DENR secretary seeks review of Building Code PDF Print E-mail
Tuesday, 03 May 2011 16:43

Environment and Natural Resources Secretary Ramon J. P. Paje is urging a review of the Building Code of the Philippines in light of growing public concerns on the impacts of geologic hazards on the structural integrity of various infrastructures, including residential houses and buildings,  in the country.

“The series of strong earthquakes that jolted Japan, Haiti, Chile, and New Zealand should give us an impetus to go revisit our Building Code to determine if it already needs some updating,” Paje said.
At the same time, Paje directed the Environmental Management Bureau (EMB) to work for the full integration of Engineering Geological and Geohazard Assessment Report (EGGAR) into the Environmental Impact Assessment (EIA) System required under Presidential Decree No. 1586.

“Following the Cherry Hills landslides in August 1999, the DENR responded by issuing DENR Administrative Order No. 2000-28, to address the possible effects or impacts of geologic hazards on people’s lives and properties,” Paje said.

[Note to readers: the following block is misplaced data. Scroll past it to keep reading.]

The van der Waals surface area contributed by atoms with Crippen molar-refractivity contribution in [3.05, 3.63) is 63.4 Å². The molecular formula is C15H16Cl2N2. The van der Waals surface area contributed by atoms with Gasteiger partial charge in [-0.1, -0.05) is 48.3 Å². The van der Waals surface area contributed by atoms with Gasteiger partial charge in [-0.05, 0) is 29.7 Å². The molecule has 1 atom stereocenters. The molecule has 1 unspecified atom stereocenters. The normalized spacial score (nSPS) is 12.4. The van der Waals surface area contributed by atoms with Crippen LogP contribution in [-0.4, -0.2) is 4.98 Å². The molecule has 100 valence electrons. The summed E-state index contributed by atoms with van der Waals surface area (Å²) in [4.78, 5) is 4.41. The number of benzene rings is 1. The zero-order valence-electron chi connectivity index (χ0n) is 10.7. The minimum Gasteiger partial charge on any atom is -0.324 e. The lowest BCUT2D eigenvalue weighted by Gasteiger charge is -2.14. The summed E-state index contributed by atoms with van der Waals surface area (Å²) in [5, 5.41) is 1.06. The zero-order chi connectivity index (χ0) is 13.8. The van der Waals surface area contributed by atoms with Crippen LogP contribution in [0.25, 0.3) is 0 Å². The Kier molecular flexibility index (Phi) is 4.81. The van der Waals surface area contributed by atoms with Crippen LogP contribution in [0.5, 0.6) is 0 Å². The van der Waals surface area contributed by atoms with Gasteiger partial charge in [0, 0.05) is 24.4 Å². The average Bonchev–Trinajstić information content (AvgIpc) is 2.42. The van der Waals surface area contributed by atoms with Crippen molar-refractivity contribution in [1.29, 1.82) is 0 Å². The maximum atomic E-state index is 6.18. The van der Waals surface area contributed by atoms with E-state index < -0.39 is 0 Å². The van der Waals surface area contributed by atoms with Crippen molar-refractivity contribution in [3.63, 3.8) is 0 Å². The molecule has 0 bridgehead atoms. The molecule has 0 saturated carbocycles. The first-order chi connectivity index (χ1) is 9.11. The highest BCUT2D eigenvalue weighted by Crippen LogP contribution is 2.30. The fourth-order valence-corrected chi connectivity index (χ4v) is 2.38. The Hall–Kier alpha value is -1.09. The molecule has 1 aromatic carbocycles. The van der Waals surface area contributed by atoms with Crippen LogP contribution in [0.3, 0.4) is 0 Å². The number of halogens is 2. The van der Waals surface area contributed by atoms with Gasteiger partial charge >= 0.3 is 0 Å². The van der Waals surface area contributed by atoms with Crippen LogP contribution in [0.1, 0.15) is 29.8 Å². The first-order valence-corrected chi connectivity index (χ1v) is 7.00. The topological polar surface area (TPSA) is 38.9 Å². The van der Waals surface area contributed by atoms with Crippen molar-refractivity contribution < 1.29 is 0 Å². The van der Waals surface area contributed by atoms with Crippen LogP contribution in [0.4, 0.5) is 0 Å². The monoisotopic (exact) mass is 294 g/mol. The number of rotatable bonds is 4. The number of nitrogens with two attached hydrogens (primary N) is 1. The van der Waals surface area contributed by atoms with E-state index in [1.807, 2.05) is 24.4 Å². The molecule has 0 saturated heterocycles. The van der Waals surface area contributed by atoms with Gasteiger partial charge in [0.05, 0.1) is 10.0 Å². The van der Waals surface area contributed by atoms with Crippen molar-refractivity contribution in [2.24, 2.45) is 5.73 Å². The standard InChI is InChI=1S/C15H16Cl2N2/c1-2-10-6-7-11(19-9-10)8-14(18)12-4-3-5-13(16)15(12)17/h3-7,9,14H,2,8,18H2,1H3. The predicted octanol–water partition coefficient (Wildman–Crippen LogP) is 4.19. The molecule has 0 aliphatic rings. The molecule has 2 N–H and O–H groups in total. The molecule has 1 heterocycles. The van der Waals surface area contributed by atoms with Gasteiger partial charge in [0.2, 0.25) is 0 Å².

DAO 2000-28 sets forth the implementing guidelines on engineering geological and geohazard assessment as additional requirement for ECC applications covering subdivision, housing, and other land development and infrastructure projects.

This time, Paje stressed, EGGAR shall be considered a basic requirement especially for development projects located in areas prone to landslides and flooding, and those near faultlines and volcanoes.

Relative to this, Paje urged national government agencies and local government units using the Building Code as basis in the approval of land development projects to ensure that recommendations in the EGGAR are properly implemented and complied with during the construction phase.

The Philippines is naturally prone to various geologic and natural hazards like earthquakes, volcanic eruptions and major mass movements because of its geographic, geologic and tectonic setting.   It straddles the western fringes of the Pacific Ring of Fire where most of strong earthquakes occur.